APOCALYPSE NO: Population Aging and the Future of Health Care Systems
AbstractIllness increases with age. All else equal, an older population has greater needs for health care. This logic has led to dire predictions of skyrocketing costs-- "apocalyptic demography". Yet numerous studies have shown that aging effects are relatively small, and all else is not equal. Cost projections rest on specific assumptions about trends in age- specific morbidity and health care use that are far from self-evident. Sharply contrasting assumptions, for example, are made by Fries, who foresees a "compression of morbidity" and falling needs. Long term trends in health care use in British Columbia show minimal effects of population aging, but major effects, up and down, from changes in age- specific use patterns. Why then is the demographic apocalypse story so persistent, despite numerous contrary studies? It serves identifiable economic interests.
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Bibliographic InfoPaper provided by McMaster University in its series Social and Economic Dimensions of an Aging Population Research Papers with number 59.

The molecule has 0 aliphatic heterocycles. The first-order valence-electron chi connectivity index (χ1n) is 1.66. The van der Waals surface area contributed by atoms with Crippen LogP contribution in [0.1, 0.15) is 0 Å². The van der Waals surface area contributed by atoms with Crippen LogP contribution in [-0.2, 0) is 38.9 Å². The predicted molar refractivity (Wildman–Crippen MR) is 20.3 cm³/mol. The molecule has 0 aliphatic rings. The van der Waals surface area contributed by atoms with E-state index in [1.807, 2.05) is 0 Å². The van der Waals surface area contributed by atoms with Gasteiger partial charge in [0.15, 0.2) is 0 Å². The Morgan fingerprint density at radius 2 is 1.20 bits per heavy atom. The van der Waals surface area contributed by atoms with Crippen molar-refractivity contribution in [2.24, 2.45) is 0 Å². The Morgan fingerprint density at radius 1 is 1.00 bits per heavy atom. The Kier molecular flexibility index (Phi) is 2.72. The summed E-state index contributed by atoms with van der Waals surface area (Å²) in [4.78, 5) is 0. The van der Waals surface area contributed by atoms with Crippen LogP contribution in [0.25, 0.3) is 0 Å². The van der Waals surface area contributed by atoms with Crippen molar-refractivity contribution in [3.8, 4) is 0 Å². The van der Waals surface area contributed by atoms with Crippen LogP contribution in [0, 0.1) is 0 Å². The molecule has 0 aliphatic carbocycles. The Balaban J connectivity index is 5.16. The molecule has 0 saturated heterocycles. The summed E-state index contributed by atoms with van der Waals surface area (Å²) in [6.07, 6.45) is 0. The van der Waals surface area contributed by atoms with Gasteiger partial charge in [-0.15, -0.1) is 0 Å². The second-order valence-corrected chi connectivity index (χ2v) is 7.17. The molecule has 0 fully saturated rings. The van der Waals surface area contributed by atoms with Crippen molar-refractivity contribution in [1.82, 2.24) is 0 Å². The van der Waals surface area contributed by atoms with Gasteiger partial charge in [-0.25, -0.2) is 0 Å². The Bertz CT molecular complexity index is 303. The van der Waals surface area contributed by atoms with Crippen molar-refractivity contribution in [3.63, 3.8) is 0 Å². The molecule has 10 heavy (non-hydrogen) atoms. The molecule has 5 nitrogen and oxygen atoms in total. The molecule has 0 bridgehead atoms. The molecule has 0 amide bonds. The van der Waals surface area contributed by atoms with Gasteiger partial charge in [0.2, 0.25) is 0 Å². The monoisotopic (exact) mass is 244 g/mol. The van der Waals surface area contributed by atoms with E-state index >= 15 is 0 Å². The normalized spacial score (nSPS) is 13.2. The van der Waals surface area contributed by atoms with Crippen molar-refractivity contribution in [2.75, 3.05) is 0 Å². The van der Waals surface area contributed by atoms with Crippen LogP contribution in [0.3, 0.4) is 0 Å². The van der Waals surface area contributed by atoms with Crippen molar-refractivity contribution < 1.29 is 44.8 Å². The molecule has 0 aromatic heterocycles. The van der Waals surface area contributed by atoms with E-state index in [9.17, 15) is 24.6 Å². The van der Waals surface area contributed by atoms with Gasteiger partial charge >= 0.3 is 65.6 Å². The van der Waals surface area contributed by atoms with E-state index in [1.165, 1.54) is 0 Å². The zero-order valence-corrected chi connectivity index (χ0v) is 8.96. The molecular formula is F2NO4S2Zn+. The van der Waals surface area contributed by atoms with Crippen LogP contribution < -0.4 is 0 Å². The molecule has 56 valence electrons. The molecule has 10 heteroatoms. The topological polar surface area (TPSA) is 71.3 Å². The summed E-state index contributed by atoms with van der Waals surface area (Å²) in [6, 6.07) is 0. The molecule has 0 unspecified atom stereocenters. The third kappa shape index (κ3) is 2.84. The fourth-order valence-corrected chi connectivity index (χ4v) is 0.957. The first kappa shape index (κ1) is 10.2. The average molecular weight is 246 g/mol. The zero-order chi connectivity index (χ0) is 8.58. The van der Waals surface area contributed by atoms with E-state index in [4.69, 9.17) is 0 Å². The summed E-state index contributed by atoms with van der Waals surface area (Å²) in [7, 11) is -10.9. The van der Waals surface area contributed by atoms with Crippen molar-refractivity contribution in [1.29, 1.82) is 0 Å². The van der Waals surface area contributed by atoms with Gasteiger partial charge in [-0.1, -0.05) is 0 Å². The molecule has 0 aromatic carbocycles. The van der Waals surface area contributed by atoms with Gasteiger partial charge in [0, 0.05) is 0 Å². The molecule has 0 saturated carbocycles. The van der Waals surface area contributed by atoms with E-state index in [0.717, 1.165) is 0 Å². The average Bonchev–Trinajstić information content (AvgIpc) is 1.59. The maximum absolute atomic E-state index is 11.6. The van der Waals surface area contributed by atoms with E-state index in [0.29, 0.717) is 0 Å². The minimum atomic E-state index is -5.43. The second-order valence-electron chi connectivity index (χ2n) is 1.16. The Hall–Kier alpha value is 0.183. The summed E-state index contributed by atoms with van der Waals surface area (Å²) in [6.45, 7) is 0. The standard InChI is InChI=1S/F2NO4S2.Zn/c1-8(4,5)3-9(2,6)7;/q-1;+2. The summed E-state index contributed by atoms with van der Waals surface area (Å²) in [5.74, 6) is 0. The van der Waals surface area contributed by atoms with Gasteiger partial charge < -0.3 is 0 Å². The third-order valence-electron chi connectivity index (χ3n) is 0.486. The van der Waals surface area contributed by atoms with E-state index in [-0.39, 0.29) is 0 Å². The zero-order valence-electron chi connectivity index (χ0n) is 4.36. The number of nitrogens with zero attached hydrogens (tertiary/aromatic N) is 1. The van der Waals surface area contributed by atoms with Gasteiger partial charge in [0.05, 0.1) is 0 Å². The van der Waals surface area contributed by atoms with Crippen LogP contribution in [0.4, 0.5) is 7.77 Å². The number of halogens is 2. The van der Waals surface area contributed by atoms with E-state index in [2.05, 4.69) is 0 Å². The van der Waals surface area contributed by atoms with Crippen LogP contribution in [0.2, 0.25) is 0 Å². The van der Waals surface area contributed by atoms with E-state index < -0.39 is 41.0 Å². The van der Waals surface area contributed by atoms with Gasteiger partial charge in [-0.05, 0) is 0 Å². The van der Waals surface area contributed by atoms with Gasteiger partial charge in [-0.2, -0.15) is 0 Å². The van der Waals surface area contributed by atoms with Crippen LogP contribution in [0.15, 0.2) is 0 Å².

Length: 34 pages
Date of creation: Oct 2001
Date of revision:
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More information through EDIRC
aging; health care utilization; demography; health care financing;
Find related papers by JEL classification:
- I18 - Health, Education, and Welfare - - Health - - - Government Policy; Regulation; Public Health
- J14 - Labor and Demographic Economics - - Demographic Economics - - - Economics of the Elderly; Economics of the Handicapped; Non-Labor Market Discrimination
This paper has been announced in the following NEP Reports:
- NEP-HEA-2002-10-18 (Health Economics)
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